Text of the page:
The Great Resignation led to a surge of people striking out on their own as freelancers, contractors, and small business owners. As part of this new generation of self-employed workers, you can likely take advantage of one of the most significant tax write-offs available: the home office tax deduction.
In a year when so many people work from home, the home office deduction will inevitably be on the minds of self-employed people. Luckily, if you’re self-employed and using a portion of your home for work, there’s a very good chance that you’re eligible to deduct a portion of your home expenses as a business expense by taking advantage of this deduction.
Below, we’ll go through the eligibility requirements for this deduction, how to calculate your deduction, and some tips and tricks to remember when preparing to claim this deduction on your tax return.
When you’re self-employed, you can (and you should) deduct your business-related expenses on your tax return. Why? Deducting these business expenses allow you to lower your business profit, the amount of business income you’re taxed on. The more you deduct, the lower your business profit and your tax bill.
If you’re self-employed and use a portion of your home to conduct business, you can likely deduct a portion of the cost of maintaining your home. What does this mean? A percentage of your home expenses—such as rent or mortgage payments, utilities, maintenance, and homeowner’s insurance—could be deductible on your Schedule C tax form as a business expense.
Any home can qualify you for this deduction; in this case, "home" can apply to houses, apartments, condos, mobile homes, and even houseboats. If the location provides "basic living accommodations," it likely counts! This could be a spare bedroom, a corner of the living room, the basement - you name it! A separate building on your property, like a garage or studio, could qualify for this deduction, assuming you use it for business purposes.
The key is that you use the space regularly for work and don't use it for other purposes like hanging out with your family. It doesn't need to have walls or a door closing it off. You should be good to go if you can show that you treat it as your primary work area.
When claiming the home office tax deduction, the IRS allows you to deduct both "direct" and "indirect" expenses. What's the difference?
Indirect home expenses are costs for the entire home, not just the office space. You can likely deduct a percentage of the following indirect expenses:
Rent/Mortgage Interest: If you rent your home, you can deduct a percentage of your rent based on the square footage of your office space compared to the total square footage of your home. If you own your home, you can deduct a percentage of your mortgage interest and property taxes.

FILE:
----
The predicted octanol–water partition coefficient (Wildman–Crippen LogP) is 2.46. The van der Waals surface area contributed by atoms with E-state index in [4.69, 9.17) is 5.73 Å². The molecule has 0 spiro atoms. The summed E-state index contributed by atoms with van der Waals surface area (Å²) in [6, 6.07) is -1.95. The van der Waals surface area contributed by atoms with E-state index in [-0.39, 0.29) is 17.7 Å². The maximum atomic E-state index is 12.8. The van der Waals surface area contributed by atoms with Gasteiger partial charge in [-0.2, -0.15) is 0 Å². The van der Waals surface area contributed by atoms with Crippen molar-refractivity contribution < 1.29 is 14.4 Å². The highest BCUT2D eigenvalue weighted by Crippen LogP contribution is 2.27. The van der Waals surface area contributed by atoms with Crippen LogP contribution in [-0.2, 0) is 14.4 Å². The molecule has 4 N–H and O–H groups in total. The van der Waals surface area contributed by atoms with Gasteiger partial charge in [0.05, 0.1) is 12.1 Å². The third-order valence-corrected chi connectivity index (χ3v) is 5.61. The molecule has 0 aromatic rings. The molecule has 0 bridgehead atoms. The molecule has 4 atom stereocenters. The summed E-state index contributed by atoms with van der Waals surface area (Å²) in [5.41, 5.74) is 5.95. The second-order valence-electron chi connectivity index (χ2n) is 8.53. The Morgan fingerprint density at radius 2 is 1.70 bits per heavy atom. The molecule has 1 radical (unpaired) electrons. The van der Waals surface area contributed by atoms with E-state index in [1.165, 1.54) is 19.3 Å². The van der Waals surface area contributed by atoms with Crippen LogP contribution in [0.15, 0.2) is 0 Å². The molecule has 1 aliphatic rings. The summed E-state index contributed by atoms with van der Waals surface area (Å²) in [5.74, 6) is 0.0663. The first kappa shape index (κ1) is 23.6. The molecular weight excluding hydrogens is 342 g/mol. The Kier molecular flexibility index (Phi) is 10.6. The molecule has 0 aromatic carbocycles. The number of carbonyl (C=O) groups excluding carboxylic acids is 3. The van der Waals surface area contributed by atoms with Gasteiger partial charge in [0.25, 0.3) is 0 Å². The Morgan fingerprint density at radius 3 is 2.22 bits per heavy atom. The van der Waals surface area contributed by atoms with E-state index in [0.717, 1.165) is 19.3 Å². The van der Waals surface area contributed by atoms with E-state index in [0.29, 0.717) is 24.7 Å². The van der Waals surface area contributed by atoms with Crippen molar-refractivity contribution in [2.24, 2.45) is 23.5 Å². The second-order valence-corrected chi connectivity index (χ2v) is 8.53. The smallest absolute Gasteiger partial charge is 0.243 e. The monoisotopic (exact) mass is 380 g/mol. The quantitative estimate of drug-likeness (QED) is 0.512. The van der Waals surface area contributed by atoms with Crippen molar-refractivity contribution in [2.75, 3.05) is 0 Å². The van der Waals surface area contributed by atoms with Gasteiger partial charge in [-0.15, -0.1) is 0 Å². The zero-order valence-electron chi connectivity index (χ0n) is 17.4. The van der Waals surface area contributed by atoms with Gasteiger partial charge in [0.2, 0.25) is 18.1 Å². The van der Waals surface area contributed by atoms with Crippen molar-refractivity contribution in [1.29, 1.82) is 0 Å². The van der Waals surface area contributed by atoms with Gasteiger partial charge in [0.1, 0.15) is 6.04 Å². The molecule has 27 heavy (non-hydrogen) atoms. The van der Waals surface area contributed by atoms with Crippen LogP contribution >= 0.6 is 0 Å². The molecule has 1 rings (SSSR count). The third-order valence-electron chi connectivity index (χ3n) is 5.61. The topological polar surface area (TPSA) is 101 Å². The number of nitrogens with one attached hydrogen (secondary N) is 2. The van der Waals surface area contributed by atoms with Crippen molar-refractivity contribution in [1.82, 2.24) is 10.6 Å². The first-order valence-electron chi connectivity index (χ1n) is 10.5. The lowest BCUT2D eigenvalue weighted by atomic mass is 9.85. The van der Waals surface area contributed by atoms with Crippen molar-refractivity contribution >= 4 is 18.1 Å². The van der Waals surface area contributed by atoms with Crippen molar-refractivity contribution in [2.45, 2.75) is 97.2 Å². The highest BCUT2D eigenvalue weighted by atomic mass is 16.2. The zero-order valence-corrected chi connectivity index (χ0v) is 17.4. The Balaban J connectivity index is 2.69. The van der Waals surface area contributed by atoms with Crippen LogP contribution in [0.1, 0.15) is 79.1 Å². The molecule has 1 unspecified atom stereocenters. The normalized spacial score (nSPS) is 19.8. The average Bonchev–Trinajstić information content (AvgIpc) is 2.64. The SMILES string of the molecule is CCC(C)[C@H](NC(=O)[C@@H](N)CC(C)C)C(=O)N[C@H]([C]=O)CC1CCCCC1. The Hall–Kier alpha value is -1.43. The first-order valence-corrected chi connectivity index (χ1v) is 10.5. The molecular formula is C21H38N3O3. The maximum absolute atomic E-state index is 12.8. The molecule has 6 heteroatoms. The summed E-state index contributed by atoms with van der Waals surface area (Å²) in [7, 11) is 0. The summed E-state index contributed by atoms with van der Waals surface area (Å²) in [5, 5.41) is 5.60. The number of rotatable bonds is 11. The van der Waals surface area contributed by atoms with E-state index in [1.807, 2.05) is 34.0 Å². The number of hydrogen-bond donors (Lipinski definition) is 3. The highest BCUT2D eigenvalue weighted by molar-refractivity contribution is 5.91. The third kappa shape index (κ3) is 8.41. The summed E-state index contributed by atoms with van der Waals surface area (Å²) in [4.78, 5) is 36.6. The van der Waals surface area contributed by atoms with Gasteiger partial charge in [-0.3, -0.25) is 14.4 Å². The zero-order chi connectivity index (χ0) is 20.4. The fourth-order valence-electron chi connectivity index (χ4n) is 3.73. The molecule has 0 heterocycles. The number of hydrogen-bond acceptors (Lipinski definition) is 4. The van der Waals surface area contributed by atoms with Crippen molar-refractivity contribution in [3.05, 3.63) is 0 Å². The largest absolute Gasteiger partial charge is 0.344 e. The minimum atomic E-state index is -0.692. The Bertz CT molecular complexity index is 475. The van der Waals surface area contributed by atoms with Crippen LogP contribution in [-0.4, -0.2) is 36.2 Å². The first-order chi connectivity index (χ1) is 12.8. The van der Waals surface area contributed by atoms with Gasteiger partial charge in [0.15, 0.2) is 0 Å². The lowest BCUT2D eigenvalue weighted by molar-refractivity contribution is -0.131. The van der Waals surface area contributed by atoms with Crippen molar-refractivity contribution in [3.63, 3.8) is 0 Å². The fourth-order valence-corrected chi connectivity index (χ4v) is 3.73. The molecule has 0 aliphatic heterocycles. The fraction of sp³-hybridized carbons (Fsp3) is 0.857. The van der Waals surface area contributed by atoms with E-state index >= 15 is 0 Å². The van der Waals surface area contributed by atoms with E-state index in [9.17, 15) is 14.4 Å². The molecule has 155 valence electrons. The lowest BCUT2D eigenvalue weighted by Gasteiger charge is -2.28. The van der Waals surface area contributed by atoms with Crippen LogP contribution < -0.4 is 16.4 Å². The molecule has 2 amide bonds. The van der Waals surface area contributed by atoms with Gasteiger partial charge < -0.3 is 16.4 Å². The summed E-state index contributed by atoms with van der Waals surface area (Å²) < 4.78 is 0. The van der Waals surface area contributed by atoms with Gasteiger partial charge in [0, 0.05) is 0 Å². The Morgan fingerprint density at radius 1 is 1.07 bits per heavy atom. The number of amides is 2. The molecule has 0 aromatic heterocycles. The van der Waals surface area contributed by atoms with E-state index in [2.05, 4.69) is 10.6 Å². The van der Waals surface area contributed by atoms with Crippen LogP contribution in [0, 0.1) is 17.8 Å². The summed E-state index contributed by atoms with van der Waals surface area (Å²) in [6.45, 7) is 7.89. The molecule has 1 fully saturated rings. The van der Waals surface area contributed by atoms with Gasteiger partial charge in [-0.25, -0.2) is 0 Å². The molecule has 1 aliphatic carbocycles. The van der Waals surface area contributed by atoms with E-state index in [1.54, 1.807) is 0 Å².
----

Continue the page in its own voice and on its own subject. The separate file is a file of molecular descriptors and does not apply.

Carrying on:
Utilities: You can deduct a percentage of utilities like electricity, gas, trash pickup, etc.
Home Insurance: A percentage of your home or renter's insurance can be deducted.
Repairs and Maintenance: Expenses for office space are deductible for painting, repairs, and maintenance.
Depreciation: You can depreciate the value of your office over time. Computers, equipment, and furniture used for your business may qualify.
It's important to remember that you can only deduct the total cost of most of these items if they are purchases specifically for the office, like the direct home office expenses below. To determine the deductible percentage using the Regular Method, you calculate the square footage of the home office space divided by the total square footage of your home. You can also use the Simplified Method. Keep reading for more details on each method.
These expenses are specifically for the home office space itself. Typically, you can deduct the entire cost of the following direct expenses:
Painting or renovations done to the office area
Office furniture purchases
New computer and equipment for the office
Repairs done specifically to the office space
Direct expenses are often fully deductible, while indirect expenses must be prorated based on the space. If you need help determining direct vs. indirect expenses, consider hiring a CPA to help.
If you're a self-employed individual who wants to claim the home office tax deduction, it's essential to understand the eligibility requirements. This deduction can help you save on your self-employment taxes, but you do need to meet specific criteria to qualify:
To claim the home office deduction, you must be self-employed. This deduction isn't available for traditional W-2 employees, even if your employer offers remote work. In the past, W-2 employees working from home could deduct home office expenses, but the Tax Cuts and Jobs Act of 2017 removed this option.
You can only deduct the expenses of a property you own or rent. You can't claim this deduction if you're living with a friend or family member but aren't responsible for the property's upkeep and costs.
If you conduct business in multiple locations, that's okay. However, to qualify for the home office deduction, your home office must be your primary place of business. For example, if you primarily operate a food truck but occasionally use your spare bedroom for work, the spare bedroom won't count as your "principal place of business."